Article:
TALLAHASSEE (CBSMiami/NSF) – Amid settlement negotiations, a federal judge Wednesday put on hold a long-running legal dispute about Spanish-language ballots and voting assistance for Floridians who were educated in Puerto Rico.

Chief U.S. District Judge Mark Walker last year issued a preliminary injunction requiring 32 counties to take a series of steps, including providing Spanish-language ballots and materials, in time for the March 2020 presidential primary elections.

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Walker last week refused Alachua County Supervisor of Elections Kim Barton’s request to dismiss the lawsuit, saying “there remains a live controversy between plaintiffs and defendant over the necessary scope of relief.”

Attorneys for Barton, who has been a representative of the 32 elections supervisors in the lawsuit, and the plaintiffs on Tuesday asked Walker to put a short hold on the case because of settlement negotiations.

On Wednesday, Walker agreed to issue a stay, giving the parties until Jan. 27 to file a status report.

“At that point this court will lift the stay or take other appropriate action, depending on the status report,” he wrote.

Barton on Sept. 29 asked Walker to dismiss the case, arguing that she is complying with the preliminary injunction in addition to following new rules.

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The original complaint, filed in 2018, included Secretary of State Laurel Lee and Barton as defendants. But following a federal appeals-court ruling in a separate elections case, Walker granted Lee’s request to be dismissed from the lawsuit, deciding that plaintiffs lacked “standing” to pursue claims against her.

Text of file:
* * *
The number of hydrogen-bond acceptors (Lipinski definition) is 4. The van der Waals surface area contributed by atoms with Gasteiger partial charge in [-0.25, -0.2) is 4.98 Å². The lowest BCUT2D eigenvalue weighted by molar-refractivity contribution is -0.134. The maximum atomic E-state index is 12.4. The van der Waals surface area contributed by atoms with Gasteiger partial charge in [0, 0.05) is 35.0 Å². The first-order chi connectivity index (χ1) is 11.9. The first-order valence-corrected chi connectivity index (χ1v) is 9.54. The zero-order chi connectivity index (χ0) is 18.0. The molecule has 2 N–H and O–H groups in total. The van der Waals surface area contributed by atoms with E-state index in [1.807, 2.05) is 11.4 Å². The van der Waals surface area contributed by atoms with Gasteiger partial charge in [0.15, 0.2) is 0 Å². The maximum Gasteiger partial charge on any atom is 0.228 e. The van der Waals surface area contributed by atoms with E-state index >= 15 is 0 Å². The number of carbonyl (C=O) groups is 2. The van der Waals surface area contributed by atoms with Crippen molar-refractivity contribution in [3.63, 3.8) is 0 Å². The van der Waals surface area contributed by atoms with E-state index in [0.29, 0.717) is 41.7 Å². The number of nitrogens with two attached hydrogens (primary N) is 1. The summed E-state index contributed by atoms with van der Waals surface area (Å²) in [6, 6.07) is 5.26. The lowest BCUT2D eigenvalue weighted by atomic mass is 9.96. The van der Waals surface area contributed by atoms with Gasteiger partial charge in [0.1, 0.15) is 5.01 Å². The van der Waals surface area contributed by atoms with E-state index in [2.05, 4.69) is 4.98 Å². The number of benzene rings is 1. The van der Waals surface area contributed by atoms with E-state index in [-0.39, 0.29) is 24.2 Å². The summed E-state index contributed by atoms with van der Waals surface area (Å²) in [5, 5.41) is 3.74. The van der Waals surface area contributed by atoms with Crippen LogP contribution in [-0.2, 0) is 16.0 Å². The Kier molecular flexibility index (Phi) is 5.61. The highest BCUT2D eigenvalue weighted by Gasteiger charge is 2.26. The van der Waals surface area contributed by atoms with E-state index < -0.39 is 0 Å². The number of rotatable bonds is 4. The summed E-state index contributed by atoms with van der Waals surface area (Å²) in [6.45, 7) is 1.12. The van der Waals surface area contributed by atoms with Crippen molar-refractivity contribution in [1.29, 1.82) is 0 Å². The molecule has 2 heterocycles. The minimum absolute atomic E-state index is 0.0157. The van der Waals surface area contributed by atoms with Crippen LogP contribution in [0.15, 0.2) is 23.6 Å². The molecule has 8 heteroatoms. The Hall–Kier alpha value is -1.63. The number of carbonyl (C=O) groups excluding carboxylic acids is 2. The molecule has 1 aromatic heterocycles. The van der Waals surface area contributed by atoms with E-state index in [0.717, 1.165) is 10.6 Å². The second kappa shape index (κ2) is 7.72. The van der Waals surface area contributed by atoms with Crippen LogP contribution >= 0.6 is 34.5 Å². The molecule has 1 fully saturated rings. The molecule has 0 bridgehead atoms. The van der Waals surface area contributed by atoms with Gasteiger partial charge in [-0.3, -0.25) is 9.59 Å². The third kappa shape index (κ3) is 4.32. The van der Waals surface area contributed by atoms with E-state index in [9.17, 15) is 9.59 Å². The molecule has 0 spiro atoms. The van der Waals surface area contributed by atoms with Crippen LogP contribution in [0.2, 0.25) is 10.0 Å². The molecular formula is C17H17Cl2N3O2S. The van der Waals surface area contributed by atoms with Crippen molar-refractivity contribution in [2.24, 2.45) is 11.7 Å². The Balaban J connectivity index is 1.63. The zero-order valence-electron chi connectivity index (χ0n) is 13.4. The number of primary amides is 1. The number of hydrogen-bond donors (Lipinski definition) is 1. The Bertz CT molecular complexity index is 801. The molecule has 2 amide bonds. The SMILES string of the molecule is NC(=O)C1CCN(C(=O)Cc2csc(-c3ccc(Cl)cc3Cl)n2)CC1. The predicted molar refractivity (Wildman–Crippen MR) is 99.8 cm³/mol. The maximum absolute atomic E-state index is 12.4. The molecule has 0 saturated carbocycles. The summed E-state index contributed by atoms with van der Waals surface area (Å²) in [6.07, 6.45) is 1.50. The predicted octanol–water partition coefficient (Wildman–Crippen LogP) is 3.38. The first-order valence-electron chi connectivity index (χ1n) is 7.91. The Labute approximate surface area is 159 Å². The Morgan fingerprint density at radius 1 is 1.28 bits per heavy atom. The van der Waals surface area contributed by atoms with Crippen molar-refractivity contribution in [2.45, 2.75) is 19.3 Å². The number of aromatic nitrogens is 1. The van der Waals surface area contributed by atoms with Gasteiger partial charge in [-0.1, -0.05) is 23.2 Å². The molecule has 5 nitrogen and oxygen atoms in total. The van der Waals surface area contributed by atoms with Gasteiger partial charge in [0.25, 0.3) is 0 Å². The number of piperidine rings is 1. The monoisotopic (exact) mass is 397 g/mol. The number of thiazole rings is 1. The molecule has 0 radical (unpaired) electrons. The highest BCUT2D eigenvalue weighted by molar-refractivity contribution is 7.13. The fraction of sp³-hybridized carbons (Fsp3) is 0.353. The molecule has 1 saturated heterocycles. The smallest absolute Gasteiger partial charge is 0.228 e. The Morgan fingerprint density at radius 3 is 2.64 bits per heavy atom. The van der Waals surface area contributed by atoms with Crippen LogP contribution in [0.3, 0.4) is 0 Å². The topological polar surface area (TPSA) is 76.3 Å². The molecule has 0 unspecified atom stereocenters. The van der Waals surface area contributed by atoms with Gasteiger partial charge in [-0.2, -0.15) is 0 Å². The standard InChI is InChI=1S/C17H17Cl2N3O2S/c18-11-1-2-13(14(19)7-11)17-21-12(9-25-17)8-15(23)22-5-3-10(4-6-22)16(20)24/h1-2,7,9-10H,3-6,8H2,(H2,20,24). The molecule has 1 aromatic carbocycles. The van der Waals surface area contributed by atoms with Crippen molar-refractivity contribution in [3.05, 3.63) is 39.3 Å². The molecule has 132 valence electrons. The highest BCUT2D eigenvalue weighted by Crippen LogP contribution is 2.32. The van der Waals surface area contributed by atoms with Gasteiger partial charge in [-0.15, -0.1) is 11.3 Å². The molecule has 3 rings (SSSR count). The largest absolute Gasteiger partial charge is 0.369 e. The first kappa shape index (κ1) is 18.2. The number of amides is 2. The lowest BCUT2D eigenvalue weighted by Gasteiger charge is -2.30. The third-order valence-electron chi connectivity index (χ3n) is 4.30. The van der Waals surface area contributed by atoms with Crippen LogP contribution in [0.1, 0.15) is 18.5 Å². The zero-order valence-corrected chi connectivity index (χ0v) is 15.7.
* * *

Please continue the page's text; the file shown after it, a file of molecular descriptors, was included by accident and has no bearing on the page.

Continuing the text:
Amid the litigation, Lee established new rules affecting Spanish-speaking Floridians who were educated in Puerto Rico. But plaintiffs, including Marta Valentina Rivera Madera and a coalition of groups, argue that the rules don’t go far enough to ensure such voters have access to Spanish-language ballots and voting assistance.

Denying Barton’s request to dismiss the lawsuit, Walker wrote on Dec. 9 that her “promise to abide by the new rules and the terms of the injunction is insufficient to make the case moot.”

After last week’s order moving the case forward, Walker on Monday denied the plaintiffs’ request to certify the 32 elections supervisors as a class of defendants.

The counties — Alachua, Bay, Brevard, Charlotte, Citrus, Clay, Columbia, Duval, Escambia, Flagler, Hernando, Highlands, Indian River, Jackson, Lake, Leon, Levy, Manatee, Marion, Martin, Monroe, Okaloosa, Okeechobee, Pasco, Putnam, St. Johns, St. Lucie, Santa Rosa, Sarasota, Sumter, Taylor, and Wakulla — don’t share enough in common to be grouped together, the chief judge wrote.

The lawsuit focuses on part of the federal Voting Rights Act aimed at people who were educated in schools where the predominant language was not English. It seeks to ensure they are not denied the right to vote in Florida.

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